The Lewis Family
The Lewises were a prominent and wealthy family in Gloucester County, Virginia. Fielding moved to Fredericksburg as a young man, in 1746, to learn the business of running his father's store, which he inherited in 1754 upon his father's death. As a planter and importer/exporter, Fielding became wealthy in his own right. He started construction of the new Lewis mansion (which would only be named Kenmore many years later) in 1769 and the family moved into the house in the fall of 1775.
Fielding Lewis - builder of Kenmore
- Ancestors and descendants
- The Lewis Heraldry
- The Washington-Lewis Family Connection
- The Meriwether Lewis Connection
- Fielding Lewis
- Fielding Lewis' Will
- Fielding Lewis' Probate Inventory
- Betty Washington Lewis
- Betty Washington Lewis' Probate Inventory
- Warner Family Cemetery (off-site link)
- Warner Hall (now an inn* - off-site link)
- Lewis Family Surname DNA Project (off-site link) This non-profit project was launched in 2003 by the Lewis descendants with the goal of using DNA technology to establish relationships between various Lewis groups, particularly those that are thought to be unrelated. To learn more about this program, please visit the project website http://lewissurnamednaproject.com
* Please note - The George Washington Foundation has no business or other relationship with the Inn at Warner Hall.
The following list of publications may be of use in researching the Lewis family and their genealogy:
- Anderson, Sarah Travers Lewis (Scott). Lewises, Meriwethers and their Kin Baltimore, MD: Genealogical Publishing Co., Inc., 1984, 1993
- Duke, Jane Taylor. Kenmore and the Lewises Garden City, NY: Doubleday & Co., Inc., 1949
- Felder, Paula S. Fielding Lewis and the Washington Family: A Chronicle of 18th Century Fredericksburg United States: The American History Co., 1998
- Sorley, Merrow Egerton. Lewis of Warner Hall Baltimore, MD: Genealogical Publishing Co., Inc., 1979 (Note: This book provides thorough coverage of the entire Lewis family and their descendants. There is, however, a slight mix-up concerning the wives of Fielding Lewis, Jr. Sorley completely missed Fielding Jr's second marriage to Elizabeth Dade, the parents of whom we have yet to identify. There is a newspaper account of the marriage in one of the Alexandria, VA papers. Wesley Pippenger, in his "John Alexander, A Northern Neck Proprietor," (p 271-272) also mentions the second marriage. However, he is incorrect in naming Fielding Lewis, Jr. as the son of Catharine Washington and Fielding Lewis, rather than being the oldest son of Betty Washington Lewis. The only son by Catharine that lived was John.)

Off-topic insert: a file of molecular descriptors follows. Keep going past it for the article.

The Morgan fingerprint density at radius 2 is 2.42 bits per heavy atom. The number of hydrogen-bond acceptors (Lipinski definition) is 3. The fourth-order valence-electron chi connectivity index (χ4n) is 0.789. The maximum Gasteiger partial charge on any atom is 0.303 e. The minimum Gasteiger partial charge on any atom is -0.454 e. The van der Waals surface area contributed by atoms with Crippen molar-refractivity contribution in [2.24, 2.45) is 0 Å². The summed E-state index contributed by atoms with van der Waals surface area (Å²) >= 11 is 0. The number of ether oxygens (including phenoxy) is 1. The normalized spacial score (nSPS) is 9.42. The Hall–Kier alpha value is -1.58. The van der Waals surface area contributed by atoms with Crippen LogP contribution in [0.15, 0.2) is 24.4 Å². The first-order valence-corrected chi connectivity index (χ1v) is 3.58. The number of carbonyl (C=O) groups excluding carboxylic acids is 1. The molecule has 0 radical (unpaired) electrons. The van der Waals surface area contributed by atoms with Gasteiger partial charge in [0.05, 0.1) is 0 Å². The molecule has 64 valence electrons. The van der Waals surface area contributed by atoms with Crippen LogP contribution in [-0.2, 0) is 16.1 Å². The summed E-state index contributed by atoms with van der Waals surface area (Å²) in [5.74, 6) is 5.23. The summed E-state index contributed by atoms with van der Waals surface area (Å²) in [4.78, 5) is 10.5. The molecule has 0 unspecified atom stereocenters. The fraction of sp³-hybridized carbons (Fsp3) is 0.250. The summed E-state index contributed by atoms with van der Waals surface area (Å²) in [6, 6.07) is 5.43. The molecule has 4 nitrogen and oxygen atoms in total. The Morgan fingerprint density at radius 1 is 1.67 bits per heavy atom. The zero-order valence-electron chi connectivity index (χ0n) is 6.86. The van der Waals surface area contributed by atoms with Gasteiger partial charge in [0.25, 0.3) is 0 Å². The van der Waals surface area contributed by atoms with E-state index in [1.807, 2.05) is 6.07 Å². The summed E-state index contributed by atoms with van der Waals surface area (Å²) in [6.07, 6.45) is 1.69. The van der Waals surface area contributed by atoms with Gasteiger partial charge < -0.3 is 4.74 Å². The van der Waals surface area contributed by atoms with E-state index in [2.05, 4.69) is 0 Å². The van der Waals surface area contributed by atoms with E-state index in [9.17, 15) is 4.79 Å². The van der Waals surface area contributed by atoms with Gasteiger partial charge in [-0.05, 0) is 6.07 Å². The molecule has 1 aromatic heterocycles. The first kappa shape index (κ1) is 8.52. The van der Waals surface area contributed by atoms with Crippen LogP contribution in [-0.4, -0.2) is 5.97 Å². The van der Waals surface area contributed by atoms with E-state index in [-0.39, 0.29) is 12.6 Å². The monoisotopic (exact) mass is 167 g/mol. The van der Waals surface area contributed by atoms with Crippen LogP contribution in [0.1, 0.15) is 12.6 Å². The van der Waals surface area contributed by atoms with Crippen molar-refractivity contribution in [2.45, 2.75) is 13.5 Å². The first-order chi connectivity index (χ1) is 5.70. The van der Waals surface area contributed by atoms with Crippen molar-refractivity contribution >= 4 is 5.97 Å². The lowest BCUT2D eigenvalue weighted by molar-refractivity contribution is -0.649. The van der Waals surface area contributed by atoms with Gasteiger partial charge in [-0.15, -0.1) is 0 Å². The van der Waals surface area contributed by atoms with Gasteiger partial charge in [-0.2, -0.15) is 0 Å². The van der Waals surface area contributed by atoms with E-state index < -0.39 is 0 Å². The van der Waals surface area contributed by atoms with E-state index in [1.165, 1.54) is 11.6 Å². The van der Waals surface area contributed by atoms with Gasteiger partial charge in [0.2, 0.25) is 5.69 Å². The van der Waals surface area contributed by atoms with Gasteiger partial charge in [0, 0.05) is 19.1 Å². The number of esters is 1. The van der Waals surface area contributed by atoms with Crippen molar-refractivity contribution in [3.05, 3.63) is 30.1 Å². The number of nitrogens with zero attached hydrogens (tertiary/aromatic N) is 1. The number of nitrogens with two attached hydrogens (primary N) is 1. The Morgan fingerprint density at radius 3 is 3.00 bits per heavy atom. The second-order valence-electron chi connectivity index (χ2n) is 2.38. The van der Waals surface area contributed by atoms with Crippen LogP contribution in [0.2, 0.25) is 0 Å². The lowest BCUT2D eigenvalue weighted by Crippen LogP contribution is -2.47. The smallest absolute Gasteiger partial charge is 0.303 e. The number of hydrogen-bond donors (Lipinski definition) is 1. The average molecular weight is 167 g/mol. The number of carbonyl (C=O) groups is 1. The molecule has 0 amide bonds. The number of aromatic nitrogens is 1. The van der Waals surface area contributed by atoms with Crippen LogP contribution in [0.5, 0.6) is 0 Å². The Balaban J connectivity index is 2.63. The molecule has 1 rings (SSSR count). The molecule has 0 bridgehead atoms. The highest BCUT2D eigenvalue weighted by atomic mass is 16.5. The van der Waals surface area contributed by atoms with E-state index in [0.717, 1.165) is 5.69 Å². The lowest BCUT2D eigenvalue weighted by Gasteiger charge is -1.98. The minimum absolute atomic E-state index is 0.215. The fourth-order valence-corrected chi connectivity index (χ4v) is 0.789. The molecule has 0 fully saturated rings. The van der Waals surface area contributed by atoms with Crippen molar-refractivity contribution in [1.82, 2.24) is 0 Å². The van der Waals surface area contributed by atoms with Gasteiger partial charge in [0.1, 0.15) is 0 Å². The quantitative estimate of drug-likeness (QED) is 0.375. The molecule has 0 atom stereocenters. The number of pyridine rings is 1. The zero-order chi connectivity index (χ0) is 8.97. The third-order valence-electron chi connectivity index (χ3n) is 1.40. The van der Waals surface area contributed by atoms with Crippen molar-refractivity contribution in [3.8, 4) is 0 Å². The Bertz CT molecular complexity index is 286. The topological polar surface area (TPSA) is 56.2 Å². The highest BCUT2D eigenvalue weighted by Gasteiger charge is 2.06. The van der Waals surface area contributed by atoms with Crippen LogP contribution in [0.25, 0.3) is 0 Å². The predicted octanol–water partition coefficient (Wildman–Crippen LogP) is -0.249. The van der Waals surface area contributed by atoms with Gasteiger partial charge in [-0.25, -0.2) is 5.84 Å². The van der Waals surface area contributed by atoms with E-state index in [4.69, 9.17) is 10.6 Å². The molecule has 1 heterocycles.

There is also a debate amongst Lewis relatives over who the immigrant ancestor of the family was. Sorley claims it was Robert Lewis. Subsequent evidence indicates it may have been John Lewis. Otherwise, the book does a very good job of tracking the Lewises' complicated genealogy.
- Moses, Grace McLean The Welsh Lineage of John Lewis (1592-1657), Emigrant to Gloucester, Virginia Baltimore, MD: Genealogical Publishing Co., Inc., 1984, 1992. This book provides the view that John Lewis, who settled at Totopotomoys Creek in Gloucester County, Virginia on July l, 1653 was the immigrant ancestor of Fielding Lewis.